Michigan job market continues to rebound


Michigan has worked to overhaul as its laws as it endeavors to fuel jobs growth.
Michigan has worked to overhaul as its laws as it endeavors to fuel jobs growth.

Michigan was significantly impacted by the recession, as the state's economy struggled as the nation's carmakers battled insolvency. The Big Three U.S. automakers, General Motors, Ford and Chrysler, laid off workers following the onset of the worst economic contraction since the Great Depression, but they have emerged stronger.

The state's economy is continuing to stage a recovery, as its unemployment rate has fallen to 8.8 percent. While that figure is still higher than the national average of 8.2 percent, it represents a significant drop from the height of the recession, when the state's unemployment figures topped 14 percent.

Michigan Governor Rick Snyder is set to sign into law new regulations that business officials in the state contend will lead to engineering staffing and environmental staffing, among other sectors. What's more, a number of experts affirmed the new rules would also support the start of new building projects in the state, potentially driving construction staffing.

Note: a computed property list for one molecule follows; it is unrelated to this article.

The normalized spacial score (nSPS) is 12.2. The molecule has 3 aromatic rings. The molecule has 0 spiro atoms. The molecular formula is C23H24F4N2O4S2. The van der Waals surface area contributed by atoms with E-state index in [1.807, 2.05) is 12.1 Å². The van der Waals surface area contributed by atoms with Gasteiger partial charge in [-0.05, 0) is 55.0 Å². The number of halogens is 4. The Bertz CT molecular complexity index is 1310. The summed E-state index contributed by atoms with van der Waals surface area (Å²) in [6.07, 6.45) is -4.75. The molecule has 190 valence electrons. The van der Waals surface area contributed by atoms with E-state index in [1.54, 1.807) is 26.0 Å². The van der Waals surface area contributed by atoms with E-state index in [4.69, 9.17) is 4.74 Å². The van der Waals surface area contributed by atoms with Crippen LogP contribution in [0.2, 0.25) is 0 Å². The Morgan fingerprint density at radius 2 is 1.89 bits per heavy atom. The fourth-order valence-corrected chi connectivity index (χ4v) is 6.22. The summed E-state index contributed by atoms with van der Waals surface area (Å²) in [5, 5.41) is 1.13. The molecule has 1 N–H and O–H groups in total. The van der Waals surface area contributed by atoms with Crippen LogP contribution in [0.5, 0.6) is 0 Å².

Pete Bosanic and Mike Kulka, the founder of PM Environmental, said that the new legislation would directly support their firm. According to Bosanic, the overhaul of the state's business laws would help companies more easily access regulatory closures, which are sometimes difficult to obtain under the current architecture.

The governor has supported the shift in the regulations, which will affect the state's environmental laws, among a host of other provisions in its tax and regulatory policies.

"I think the immediate economic boost from the changes will be felt by the real estate, banking and private equity firms who do business in the state of Michigan," Kulka said recently.

Michigan has benefited from its favorable business climate, experts say, and the state is continuing to support regulations that will help drive staffing over the next few years. Public officials in Michigan are endeavoring to ensure that carmakers and other kinds of businesses choose to grow within state boundaries, and they have focused their attention on nurturing such relationships.

Aside from the uptick in engineering jobs in the state, carmakers have also increased their hiring over the past year. Chrysler, for example, has added workers as it works to keep pace with torrid demand, as the carmaker reported a sales gain of more than 50 percent in April.